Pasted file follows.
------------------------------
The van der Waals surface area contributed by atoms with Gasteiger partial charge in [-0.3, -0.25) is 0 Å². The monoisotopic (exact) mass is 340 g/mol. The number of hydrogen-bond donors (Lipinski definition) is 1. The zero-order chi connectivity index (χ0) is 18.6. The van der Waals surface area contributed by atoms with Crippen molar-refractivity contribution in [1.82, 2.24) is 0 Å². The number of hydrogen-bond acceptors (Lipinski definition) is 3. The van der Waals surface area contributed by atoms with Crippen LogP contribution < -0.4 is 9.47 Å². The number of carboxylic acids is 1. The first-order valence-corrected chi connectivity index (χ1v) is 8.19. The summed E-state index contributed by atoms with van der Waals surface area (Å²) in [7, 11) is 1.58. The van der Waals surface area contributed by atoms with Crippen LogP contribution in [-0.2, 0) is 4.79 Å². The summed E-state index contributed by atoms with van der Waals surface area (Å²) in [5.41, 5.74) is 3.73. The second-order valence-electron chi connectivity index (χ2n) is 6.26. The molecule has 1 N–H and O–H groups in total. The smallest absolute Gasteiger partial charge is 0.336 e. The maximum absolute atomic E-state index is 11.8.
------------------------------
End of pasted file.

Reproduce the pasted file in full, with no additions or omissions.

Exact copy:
The van der Waals surface area contributed by atoms with Gasteiger partial charge in [-0.3, -0.25) is 0 Å². The monoisotopic (exact) mass is 340 g/mol. The number of hydrogen-bond donors (Lipinski definition) is 1. The zero-order chi connectivity index (χ0) is 18.6. The van der Waals surface area contributed by atoms with Crippen molar-refractivity contribution in [1.82, 2.24) is 0 Å². The number of hydrogen-bond acceptors (Lipinski definition) is 3. The van der Waals surface area contributed by atoms with Crippen LogP contribution < -0.4 is 9.47 Å². The number of carboxylic acids is 1. The first-order valence-corrected chi connectivity index (χ1v) is 8.19. The summed E-state index contributed by atoms with van der Waals surface area (Å²) in [7, 11) is 1.58. The van der Waals surface area contributed by atoms with Crippen LogP contribution in [-0.2, 0) is 4.79 Å². The summed E-state index contributed by atoms with van der Waals surface area (Å²) in [5.41, 5.74) is 3.73. The second-order valence-electron chi connectivity index (χ2n) is 6.26. The molecule has 1 N–H and O–H groups in total. The smallest absolute Gasteiger partial charge is 0.336 e. The maximum absolute atomic E-state index is 11.8.